Stony Brook University must defend a Title IX suit accusing it of deliberate indifference to the alleged sexual assault of a student, a federal judge in White Plains, N.Y., has ruled.
U.S. District Judge Nelson Román rejected the university’s attempt to throw out the case filed by a woman who claims a male student had unwanted forcible sexual contact with her after she’d been drinking at an on-campus party in January 2014.
The suit contends that campus police, the university’s Community Standards Office and others were hostile because the woman demanded a full investigation and disciplinary charges.
The male student was found not responsible after a May 2014 disciplinary hearing, the decision said.
The suit contends the woman suffered from flashbacks, physical pain and post-traumatic stress disorder and that such stress and emotional trauma resulting from both the attack and the university’s response adversely affected her academic performance.
Román’s decision noted that the U.S. Department of Education Office for Civil Rights investigated the SUNY system’s general handling of sexual assault and harassment issues in 2007-08 and 2010-11, specifically targeting four campuses, but not Stony Brook. Because of the investigation, SUNY signed a voluntary resolution agreement to remedy Title IX deficiencies.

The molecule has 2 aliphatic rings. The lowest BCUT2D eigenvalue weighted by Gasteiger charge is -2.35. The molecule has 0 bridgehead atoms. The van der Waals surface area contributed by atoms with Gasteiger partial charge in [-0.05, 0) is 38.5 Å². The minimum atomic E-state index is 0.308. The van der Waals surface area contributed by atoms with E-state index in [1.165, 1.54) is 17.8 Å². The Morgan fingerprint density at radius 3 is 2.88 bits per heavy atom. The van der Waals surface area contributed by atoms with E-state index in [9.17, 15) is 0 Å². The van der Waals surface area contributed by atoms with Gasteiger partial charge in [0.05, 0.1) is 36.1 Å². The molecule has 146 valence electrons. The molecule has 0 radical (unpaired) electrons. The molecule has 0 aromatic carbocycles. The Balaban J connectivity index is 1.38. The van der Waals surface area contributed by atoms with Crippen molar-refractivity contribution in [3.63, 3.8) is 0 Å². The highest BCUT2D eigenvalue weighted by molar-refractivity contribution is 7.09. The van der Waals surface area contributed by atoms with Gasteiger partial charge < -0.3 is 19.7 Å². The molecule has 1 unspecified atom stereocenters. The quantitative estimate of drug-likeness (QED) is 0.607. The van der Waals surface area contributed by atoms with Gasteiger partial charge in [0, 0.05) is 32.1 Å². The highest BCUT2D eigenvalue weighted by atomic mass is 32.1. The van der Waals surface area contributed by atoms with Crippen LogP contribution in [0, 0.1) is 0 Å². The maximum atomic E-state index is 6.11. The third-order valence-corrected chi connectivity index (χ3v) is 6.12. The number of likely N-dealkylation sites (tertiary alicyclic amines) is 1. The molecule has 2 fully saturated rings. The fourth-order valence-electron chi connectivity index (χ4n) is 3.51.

However, the suit claims the agreement hadn’t been implemented at the time of the Stony Brook incident.
In his decision, Román said the woman alleged sufficient facts for her claims to continue. They include the failure of campus police to explain her options, the failure of administrators to notify professors of her “ongoing hardship” despite her request to do so, the length of time it took to complete the investigation, and the fact that her therapist wasn’t allowed to attend the alleged assailant’s disciplinary hearing to provide mental and emotional support.
The judge also found enough evidence to proceed on a claim that Stony Brook had shown systematic deliberate indifference to the general problem of sexual violence before the incident.
A jury could reasonably conclude that SUNY’s knowledge of a rise in the number of on-campus sexual assaults and its failure to remedy the deficiencies constituted deliberate indifference, Román said.